At 74, Cumberland Advisors' David Kotok has guided wealthy clients through a long career's worth of bubbles and crashes. Now he's being inundated with questions about the latest soaring asset to confound investors — bitcoin.
"Clients bring up bitcoin all the time," said Kotok. "They think it's cool. It has the newness, which is attractive to some people, though others would say newness is a risk they don't want to take."
Wealth managers across the U.S. are fielding calls and emails from clients worried they're missing out on something big by not owning bitcoin. While most advisers don't recommend buying such a volatile asset with no intrinsic value, they do have tips for clients who have taken the plunge, or are dead set on doing so.
The cryptocurrency has been whipsawing Wall Street: UBS Group AG, the world's largest wealth manager, is shunning bitcoin allocations because of a lack of government oversight, while Michael Novogratz is starting a $500 million hedge fund to wager on digital assets. As bitcoin mania moves to Main Street, thanks to its spectacular rise from about $750 to $8,200 in a year, five advisers offer some suggestions.
Kotok, whose Sarasota, Florida-based firm manages about $3 billion for high net-worth clients, warns them off bitcoin, calling it a classic momentum trade. But for investors who own it and brag about the gains, he advises them to take their original investment off the table. Better to gamble with house money.
To Kevin Grimes, president of Westborough, Massachusetts-based Grimes & Co., the best way to learn about the market is to have some skin in the game. So he bought a couple bitcoin on Coinbase Inc. earlier this year.
"Laughing off bitcoin could wind up being a big mistake," Grimes, 42, said. Yet at this point he sees buying bitcoin as a Vegas-style gamble. Clients who buy it should do so with money they don't mind losing. "Bitcoin could go to zero and be a scam, and it could go up to numbers no one has conceived of yet," he said.
Sam Boyd, senior vice president at Capital Asset Management Group, takes a more tactical view. While Boyd doesn't recommend buying bitcoin, he said it could work as a non-correlated alternative asset in a portfolio much like real estate investment trusts or hedge funds. But keep the stake small.
"You don't want more than 5 percent in alternative investments of any kind," said Boyd, 30, whose Washington-based firm manages about $500 million.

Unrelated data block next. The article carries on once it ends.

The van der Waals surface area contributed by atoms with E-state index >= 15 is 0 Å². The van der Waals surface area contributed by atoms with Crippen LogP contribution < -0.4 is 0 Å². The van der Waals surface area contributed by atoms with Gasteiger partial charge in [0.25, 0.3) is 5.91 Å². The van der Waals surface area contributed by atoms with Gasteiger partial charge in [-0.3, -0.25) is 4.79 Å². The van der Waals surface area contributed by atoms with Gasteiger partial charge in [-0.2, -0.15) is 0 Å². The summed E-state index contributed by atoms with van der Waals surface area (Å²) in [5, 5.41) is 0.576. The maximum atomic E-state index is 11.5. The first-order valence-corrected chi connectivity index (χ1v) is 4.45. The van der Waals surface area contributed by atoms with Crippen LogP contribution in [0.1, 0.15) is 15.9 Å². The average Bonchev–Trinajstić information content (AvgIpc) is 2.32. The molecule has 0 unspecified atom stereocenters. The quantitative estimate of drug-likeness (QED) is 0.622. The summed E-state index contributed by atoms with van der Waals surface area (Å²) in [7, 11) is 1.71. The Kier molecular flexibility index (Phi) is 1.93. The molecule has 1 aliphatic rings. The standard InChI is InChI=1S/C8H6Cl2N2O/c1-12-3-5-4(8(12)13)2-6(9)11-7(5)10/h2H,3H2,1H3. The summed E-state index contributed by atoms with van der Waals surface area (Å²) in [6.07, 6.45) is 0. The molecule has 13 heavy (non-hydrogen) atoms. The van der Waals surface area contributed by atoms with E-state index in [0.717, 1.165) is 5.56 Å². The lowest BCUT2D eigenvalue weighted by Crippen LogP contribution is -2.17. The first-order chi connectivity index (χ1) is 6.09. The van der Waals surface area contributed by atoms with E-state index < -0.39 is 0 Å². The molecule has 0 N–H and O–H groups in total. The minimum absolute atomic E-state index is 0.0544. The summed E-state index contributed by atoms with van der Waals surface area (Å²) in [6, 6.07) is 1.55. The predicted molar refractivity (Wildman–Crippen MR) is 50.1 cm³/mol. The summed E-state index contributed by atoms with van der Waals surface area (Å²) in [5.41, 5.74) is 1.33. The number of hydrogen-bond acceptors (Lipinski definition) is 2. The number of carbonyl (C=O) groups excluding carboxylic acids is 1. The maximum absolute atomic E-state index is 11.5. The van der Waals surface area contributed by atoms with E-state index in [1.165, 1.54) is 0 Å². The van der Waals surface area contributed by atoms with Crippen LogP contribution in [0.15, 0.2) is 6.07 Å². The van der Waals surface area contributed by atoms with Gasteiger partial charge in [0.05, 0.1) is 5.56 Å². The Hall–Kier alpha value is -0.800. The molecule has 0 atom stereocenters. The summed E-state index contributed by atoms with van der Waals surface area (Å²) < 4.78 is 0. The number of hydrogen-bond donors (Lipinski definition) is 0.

Boyd, who owns bitcoin in what he calls a "long, long, long-term investment," also warns clients not keep their wallet on the platform where they bought a digital currency. Wallets secure the private key that bitcoin owners need for transactions. Those who bought assets on Mt. Gox and left them in a wallet on the cryptocurrency exchange in Japan lost their investment when the platform was hacked.
Boyd suggests transferring bitcoin into a so-called desktop wallet like Exodus. These are as secure as the computer they're stored on, he said, so back up your machine and safeguard your data.
SUPPLY AND DEMAND
Greg Sullivan, chief executive officer of Sullivan Bruyette Speros & Blayney, steers clients away from bitcoin by telling them to think about supply and demand. Unlike other assets, cryptocurrencies have no barriers to entry, he said, so new ones could easily siphon off demand.
Sullivan tells clients to focus on blockchain technology, an encrypted, real-time digital ledger of transactions, that could eliminate many middleman roles. Investors should look for companies able to use blockchain to be more efficient as well as technology firms that can help meet blockchain's need for processing speed.
"This isn't something you need to have figured out today," said Sullivan, whose firm is based in McLean, Virginia, and manages $3.3 billion. "But you need to be watching because it will unfold over the next five years or so and could be a game changer."
Wealth managers also remind would-be bitcoin buyers that the first mover in a new technology is often not the big winner.
"Right now you're not only speculating that people will continue to pay more for bitcoin in the future, based on no reason tied to intrinsic value," said Michael Kitces, a partner at Pinnacle Advisory Group in Columbia, Maryland, which manages more than $1.8 billion. "You're also gambling that bitcoin is the one that survives in a blockchain future. And that assumes no one finds some magic flaw in blockchain that makes it unravel."